Joe Vitale (drums)

Trio Of Doom:
John McLaughlin (guitar)
Jaco Pastorius (bass)
Tony Williams (drums)

Weather Report:
Peter Erskine (drums)
Jaco Pastorius (bass)
Wayne Shorter (saxophone)
Joe Zawinul (electric piano, synthesizer)

And now, I´m too lazy to search all other musicians … sorry …

 

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Tracklist:
01. Weather Report: Black Market (Zawinul) 8.59
02. Irakere: Concerto Para Flaut y Adagio de Mozart(Rivera/Mozart) 9.48
03. Stephen Stills: Cuba al Fin(Stills) 7.48
04. Sara González: Su Nombre Es Pueblo (Gonzalez) 3.54
05. CBS Jazz All-Stars:  Project “S” (Heath) 8.36
06. Orquesta Aragón: Que Barla Mionda (Valdés) 7.37
07. Kris Kristofferson: Living Legend (Kristofferson) 4.29
08. Rita Coolidge: (Your Love Has Lifted Me) Higher and Higher (Smith/Miner/Jackson) 3:33
09. CBS Jazz All-Stars: Black Stockings (Laws) 6.24
10. Mike Finnigan + Bonnie Bramlett: How Wrong Can You Be (Gronenthal/Grace) 4.46
11. Fania All-Stars: Juan Pachanga (Blades/Ramirez/Masucci) 4.41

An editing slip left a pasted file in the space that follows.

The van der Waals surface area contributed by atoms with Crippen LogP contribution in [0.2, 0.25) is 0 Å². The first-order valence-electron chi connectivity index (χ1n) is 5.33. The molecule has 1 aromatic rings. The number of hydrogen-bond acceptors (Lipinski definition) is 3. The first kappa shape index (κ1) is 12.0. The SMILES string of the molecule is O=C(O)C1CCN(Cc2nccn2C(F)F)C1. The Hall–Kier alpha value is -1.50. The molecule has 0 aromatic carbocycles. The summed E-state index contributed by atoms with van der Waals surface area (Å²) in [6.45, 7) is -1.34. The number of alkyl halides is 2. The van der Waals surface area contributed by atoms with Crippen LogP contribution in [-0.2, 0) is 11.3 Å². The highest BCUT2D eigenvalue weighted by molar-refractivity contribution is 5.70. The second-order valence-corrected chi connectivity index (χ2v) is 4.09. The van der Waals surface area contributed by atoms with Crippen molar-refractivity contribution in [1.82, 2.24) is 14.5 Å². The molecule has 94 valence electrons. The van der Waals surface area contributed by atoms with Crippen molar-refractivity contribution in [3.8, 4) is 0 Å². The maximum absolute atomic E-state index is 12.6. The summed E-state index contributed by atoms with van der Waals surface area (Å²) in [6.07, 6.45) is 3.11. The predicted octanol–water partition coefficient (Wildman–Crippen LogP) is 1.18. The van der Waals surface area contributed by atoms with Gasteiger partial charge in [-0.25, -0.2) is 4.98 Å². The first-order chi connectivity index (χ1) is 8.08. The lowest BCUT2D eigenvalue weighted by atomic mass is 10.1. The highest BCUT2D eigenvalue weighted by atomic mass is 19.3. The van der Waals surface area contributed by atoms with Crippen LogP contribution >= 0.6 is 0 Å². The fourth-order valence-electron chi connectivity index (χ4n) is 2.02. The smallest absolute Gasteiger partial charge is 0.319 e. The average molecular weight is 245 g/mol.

12. Trio Of Doom: Dark Prince (McLaughlin) 3.54
13. Cuban Percussion Ensemble: Scherezada/Sun Sun (Rimsky-Korsakov/Traditional) 7.41

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Harvey Mandel – Righteous (1969)

FrontCover1Harvey Mandel (born March 11, 1945, in Detroit, Michigan, United States) is an American guitarist known for his innovative approach to electric guitar playing. A professional at twenty, he played with Charlie Musselwhite, Canned Heat, The Rolling Stones, and John Mayall before starting a solo career. Mandel is one of the first rock guitarists to use two-handed fretboard tapping. Mandel was born in Detroit, Michigan but grew up in Morton Grove, Illinois, a suburb of Chicago.
His first record was the album Stand Back! Here Comes Charley Musselwhite’s Southside Band in 1966 with Charlie Musselwhite. Described in 1997’s Legends of Rock Guitar as a “legendary” album, it was influential in bridging the gap between blues and rock and roll, with Mandel’s “relentless fuzztone, feedback-edged solos, and unusual syncopated phrasing.”

He relocated to the San Francisco Bay Area, performing often at a club called The Matrix, where local favorites like Jerry Garcia or Elvin Bishop would sit in and jam. He then met up with pioneering San Francisco disc jockey and producer Abe ‘Voco’ Kesh (Abe Keshishian), who signed Mandel to Philips Records and produced his first solo album, Cristo Redentor in 1968. Mandel recorded with Barry Goldberg on a bootleg from Cherry Records and recorded with Graham Bond. He cut two more solo LPs for Philips, Righteous (1969) and Games Guitars Play (1970), followed by three more solo albums for the independent record label Janus in the early 1970s, which included Baby Batter. (by Wikipedia)